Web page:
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And then there was one . . .

The English fascination with spies is gloriously reflected in our literature, from Kim to A Question of Attribution, and while their Egyptian and Israeli counterparts remain untranslated, and the Americans unreadable, English spy novelists rule.

5 February 2011

12:00 AM

5 February 2011

12:00 AM

The Trinity Six Charles Cumming

HarperCollins, pp.406, 12.99

The English fascination with spies is gloriously reflected in our literature, from Kim to A Question of Attribution, and while their Egyptian and Israeli counterparts remain untranslated, and the Americans unreadable, English spy novelists rule. Compromised, divided and alienated, the spy is a model modern hero, and the spy’s world, with its furtive and fetishistic arcana, is an admirable theatre of identity, of English attitudes to sex and class, hypocrisy and betrayal. (The best recent spy novel is John Banville’s The Untouchable, which tells the story of Anthony Blunt more freely than Alan Bennett’s play, nudging the facts into outrageous fiction — casting Graham Greene as the villain, for example.)

The Cambridge traitors are re-revisited in Charles Cumming’s The Trinity Six, a title with a premise: that besides Philby, Burgess, Maclean, Blunt and Cairncross, there was a Sixth Man, one Edward Crane, pronounced dead at St Mary’s, Paddington in 1992. The story begins 15 years later, with Sam Gaddis, a don at UCL, a tepidly lecherous smoker and drinker, divorced, up to his oxters in debt, and the author of a book attacking a certain gangster, war criminal and judoka, formerly of the KGB and currently President of Russia, named Sergei Platov. At his book’s launch party, at Daunt’s, Holland Park, Gaddis is approached by an attractive young woman …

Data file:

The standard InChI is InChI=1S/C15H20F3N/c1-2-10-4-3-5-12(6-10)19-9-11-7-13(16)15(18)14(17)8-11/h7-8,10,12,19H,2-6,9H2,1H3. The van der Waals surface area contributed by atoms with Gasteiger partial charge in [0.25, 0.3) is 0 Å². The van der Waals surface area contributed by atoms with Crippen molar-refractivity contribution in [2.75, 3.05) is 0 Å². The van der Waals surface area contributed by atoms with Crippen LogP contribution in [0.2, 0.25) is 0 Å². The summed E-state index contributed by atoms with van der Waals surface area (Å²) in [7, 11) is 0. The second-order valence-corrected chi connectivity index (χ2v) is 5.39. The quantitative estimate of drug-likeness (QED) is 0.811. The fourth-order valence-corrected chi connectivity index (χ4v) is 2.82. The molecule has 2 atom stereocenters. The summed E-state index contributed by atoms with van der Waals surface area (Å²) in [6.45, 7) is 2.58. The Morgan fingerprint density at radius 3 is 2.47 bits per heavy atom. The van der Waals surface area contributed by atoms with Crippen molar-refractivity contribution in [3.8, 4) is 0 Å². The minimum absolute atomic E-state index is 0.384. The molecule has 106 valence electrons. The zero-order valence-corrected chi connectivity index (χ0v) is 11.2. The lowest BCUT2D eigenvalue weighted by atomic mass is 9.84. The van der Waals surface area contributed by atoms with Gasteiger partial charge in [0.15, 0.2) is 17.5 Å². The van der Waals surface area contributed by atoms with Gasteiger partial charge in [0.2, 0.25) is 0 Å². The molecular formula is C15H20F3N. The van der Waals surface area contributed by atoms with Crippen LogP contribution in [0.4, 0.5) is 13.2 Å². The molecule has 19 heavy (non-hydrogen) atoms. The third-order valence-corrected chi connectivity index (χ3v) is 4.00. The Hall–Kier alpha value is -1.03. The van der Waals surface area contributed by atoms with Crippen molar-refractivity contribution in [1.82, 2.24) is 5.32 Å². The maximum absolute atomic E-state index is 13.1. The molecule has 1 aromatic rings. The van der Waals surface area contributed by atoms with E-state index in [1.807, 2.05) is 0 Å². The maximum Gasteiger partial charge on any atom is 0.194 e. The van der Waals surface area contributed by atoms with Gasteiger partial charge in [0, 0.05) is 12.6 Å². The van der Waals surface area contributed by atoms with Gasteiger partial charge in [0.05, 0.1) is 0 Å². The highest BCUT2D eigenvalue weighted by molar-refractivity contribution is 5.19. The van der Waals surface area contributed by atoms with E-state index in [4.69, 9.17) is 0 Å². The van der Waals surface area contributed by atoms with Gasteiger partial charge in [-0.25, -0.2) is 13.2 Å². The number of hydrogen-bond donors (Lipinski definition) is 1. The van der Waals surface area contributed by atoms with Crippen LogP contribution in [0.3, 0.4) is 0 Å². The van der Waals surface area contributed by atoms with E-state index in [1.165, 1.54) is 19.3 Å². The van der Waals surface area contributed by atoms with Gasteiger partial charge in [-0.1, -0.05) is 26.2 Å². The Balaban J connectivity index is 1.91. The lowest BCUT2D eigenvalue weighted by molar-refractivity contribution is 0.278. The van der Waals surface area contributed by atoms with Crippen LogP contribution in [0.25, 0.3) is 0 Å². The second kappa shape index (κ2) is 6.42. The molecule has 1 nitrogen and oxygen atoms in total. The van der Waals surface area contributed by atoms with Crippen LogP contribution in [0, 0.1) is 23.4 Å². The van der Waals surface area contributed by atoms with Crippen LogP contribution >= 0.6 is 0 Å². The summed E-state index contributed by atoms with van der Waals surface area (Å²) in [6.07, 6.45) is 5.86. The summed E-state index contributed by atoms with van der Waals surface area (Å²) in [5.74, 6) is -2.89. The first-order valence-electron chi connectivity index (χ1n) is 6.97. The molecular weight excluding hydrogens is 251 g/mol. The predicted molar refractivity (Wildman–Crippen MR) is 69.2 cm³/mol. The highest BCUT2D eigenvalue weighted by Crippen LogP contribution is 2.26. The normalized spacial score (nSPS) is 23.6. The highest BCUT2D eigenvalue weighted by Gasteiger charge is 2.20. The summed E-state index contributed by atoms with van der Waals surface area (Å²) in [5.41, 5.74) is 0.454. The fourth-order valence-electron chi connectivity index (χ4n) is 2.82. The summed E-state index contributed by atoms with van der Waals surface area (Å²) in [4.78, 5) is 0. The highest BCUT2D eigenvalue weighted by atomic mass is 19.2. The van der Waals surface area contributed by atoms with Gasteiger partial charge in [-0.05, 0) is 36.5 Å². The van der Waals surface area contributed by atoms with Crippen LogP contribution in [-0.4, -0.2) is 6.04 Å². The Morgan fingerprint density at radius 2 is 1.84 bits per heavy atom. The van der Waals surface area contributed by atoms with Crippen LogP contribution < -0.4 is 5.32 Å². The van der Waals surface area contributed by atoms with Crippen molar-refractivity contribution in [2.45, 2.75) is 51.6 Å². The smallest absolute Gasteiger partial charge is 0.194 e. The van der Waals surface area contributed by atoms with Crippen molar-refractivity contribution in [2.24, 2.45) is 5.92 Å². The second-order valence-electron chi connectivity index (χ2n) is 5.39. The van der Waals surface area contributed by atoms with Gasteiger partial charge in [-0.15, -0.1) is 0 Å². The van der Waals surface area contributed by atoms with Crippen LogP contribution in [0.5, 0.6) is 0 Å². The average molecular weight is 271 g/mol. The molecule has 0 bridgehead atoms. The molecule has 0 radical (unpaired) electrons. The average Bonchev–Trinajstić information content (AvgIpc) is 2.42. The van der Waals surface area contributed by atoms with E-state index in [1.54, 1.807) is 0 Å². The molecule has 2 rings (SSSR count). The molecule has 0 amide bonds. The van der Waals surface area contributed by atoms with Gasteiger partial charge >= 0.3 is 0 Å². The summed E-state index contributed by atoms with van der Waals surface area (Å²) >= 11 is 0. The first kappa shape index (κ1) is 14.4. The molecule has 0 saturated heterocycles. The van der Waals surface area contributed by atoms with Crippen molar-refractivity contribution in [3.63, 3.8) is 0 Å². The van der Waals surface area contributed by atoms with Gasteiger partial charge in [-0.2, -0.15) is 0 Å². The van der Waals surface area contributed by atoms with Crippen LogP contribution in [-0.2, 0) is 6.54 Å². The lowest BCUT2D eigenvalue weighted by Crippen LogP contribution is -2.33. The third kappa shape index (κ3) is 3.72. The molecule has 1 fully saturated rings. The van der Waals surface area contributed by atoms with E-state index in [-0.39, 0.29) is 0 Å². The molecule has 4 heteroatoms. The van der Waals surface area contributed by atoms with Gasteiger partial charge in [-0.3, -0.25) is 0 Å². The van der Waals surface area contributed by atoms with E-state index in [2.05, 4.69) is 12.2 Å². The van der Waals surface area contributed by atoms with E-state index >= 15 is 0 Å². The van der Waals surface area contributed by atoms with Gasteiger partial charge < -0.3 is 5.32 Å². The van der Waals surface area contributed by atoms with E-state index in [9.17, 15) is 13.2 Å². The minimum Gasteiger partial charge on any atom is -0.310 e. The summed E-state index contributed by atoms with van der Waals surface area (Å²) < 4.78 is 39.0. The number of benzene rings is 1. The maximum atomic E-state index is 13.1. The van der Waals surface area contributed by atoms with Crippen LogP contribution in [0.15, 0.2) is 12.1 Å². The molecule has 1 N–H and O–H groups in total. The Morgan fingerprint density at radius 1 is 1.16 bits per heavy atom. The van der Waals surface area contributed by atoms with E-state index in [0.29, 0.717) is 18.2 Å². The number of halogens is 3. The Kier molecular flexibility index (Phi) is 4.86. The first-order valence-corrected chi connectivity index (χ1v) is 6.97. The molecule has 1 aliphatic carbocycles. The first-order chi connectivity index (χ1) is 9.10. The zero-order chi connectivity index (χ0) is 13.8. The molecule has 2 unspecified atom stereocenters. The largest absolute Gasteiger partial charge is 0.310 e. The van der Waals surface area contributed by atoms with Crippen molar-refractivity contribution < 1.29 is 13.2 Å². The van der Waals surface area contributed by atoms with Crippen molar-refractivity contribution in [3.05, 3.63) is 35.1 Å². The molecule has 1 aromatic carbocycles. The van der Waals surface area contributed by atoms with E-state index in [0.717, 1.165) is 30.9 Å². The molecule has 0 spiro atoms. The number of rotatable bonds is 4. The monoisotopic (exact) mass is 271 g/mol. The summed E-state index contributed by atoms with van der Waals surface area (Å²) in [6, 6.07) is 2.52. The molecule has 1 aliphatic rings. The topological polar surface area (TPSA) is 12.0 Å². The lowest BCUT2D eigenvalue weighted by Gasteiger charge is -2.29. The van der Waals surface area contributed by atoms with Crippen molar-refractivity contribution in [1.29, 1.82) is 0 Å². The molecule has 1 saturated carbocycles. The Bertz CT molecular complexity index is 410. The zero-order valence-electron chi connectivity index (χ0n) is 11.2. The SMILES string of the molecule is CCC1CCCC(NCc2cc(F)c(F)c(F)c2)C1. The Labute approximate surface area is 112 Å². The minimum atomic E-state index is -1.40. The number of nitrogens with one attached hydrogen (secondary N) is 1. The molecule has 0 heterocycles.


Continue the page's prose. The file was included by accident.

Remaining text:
One is not hugely surprised to learn — and all too soon, it seemed to me — that Eddie Crane is still alive, that Vladimir Pu-, sorry, Sergei Platov, cough, has a guilty secret, and that the two things are somehow mysteriously related. In Moscow, Berlin, Vienna and New Zealand, Gaddis follows a trail of interested parties, most of whom are killed immediately post-interview, and in one case mid-. There are helpful and vaguely fanciable women, and various spooks, Ours and Theirs.


The story of ‘The Magnificent Five’, as they were known in Moscow, is sketchily rehearsed, and reference made to Victor Rothschild, André Deutsch, Harold Wilson and Dick White, but none of it comes to life, and feels more like slightly wonky background verisimilitude — Burgess was at Trinity Hall, for example, not the College — than anything to do with the story.

I called The Untouchable a spy novel, but it is more a novel about spies. Most spy novels aren’t proper novels, which is why we celebrate John le Carré for writing ones that are. On the cover of this book, Robert Harris says that Cumming’s work reminds him ‘strongly of the early books of John le Carré’, which looks like a favour but really isn’t. The Trinity Six strikes me as a spy novel tout court, and not a particularly good one.

Le Carré’s work is re-readable because it has wit, grand architecture, resonant detail and fiendish subtlety. I found it a struggle to read The Trinity Six once. With le Carré one is invariably a few steps behind, with Cumming a few ahead. The crucial process of observation and deduction tends to the portentous and rather dim. What to make of this, for example?

Visible behind a plastic cover, perhaps so that Charlotte could press the purse against a ticket machine without the need to take it out, was an Oyster card.

I mean honestly, WTF?


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